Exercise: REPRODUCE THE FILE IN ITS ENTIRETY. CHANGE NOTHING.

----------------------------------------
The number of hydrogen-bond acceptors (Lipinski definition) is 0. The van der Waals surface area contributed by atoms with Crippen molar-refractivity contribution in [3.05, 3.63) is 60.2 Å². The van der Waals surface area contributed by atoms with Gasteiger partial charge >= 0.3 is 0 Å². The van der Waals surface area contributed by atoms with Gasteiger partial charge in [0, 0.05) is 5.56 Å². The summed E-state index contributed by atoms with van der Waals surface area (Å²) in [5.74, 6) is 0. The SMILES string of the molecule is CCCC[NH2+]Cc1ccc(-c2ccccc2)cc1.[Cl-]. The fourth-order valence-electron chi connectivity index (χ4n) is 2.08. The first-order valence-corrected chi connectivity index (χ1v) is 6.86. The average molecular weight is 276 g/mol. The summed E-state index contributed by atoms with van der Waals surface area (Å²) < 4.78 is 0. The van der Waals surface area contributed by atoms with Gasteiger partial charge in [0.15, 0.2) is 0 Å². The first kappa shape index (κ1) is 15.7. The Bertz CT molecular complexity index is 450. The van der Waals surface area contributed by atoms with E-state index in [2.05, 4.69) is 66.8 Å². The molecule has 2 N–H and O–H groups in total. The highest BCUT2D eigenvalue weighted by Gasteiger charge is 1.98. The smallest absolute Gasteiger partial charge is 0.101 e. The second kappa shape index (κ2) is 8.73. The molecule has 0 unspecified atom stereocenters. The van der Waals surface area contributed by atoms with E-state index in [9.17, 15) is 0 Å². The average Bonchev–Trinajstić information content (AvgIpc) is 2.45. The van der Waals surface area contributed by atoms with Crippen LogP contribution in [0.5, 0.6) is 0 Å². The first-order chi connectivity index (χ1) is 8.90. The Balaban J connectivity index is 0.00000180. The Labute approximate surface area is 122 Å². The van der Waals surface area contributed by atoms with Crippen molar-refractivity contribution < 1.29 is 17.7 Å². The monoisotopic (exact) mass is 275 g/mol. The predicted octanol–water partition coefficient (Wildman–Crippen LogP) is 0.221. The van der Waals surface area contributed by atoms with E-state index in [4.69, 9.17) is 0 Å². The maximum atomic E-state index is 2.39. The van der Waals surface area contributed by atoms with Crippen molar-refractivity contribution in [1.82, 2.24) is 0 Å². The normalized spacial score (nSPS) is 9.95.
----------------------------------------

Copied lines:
The number of hydrogen-bond acceptors (Lipinski definition) is 0. The van der Waals surface area contributed by atoms with Crippen molar-refractivity contribution in [3.05, 3.63) is 60.2 Å². The van der Waals surface area contributed by atoms with Gasteiger partial charge >= 0.3 is 0 Å². The van der Waals surface area contributed by atoms with Gasteiger partial charge in [0, 0.05) is 5.56 Å². The summed E-state index contributed by atoms with van der Waals surface area (Å²) in [5.74, 6) is 0. The SMILES string of the molecule is CCCC[NH2+]Cc1ccc(-c2ccccc2)cc1.[Cl-]. The fourth-order valence-electron chi connectivity index (χ4n) is 2.08. The first-order valence-corrected chi connectivity index (χ1v) is 6.86. The average molecular weight is 276 g/mol. The summed E-state index contributed by atoms with van der Waals surface area (Å²) < 4.78 is 0. The van der Waals surface area contributed by atoms with Gasteiger partial charge in [0.15, 0.2) is 0 Å². The first kappa shape index (κ1) is 15.7. The Bertz CT molecular complexity index is 450. The van der Waals surface area contributed by atoms with E-state index in [2.05, 4.69) is 66.8 Å². The molecule has 2 N–H and O–H groups in total. The highest BCUT2D eigenvalue weighted by Gasteiger charge is 1.98. The smallest absolute Gasteiger partial charge is 0.101 e. The second kappa shape index (κ2) is 8.73. The molecule has 0 unspecified atom stereocenters. The van der Waals surface area contributed by atoms with E-state index in [9.17, 15) is 0 Å². The average Bonchev–Trinajstić information content (AvgIpc) is 2.45. The van der Waals surface area contributed by atoms with Crippen LogP contribution in [0.5, 0.6) is 0 Å². The first-order chi connectivity index (χ1) is 8.90. The Balaban J connectivity index is 0.00000180. The Labute approximate surface area is 122 Å². The van der Waals surface area contributed by atoms with Crippen molar-refractivity contribution < 1.29 is 17.7 Å². The monoisotopic (exact) mass is 275 g/mol. The predicted octanol–water partition coefficient (Wildman–Crippen LogP) is 0.221. The van der Waals surface area contributed by atoms with E-state index in [4.69, 9.17) is 0 Å². The maximum atomic E-state index is 2.39. The van der Waals surface area contributed by atoms with Crippen molar-refractivity contribution in [1.82, 2.24) is 0 Å². The normalized spacial score (nSPS) is 9.95.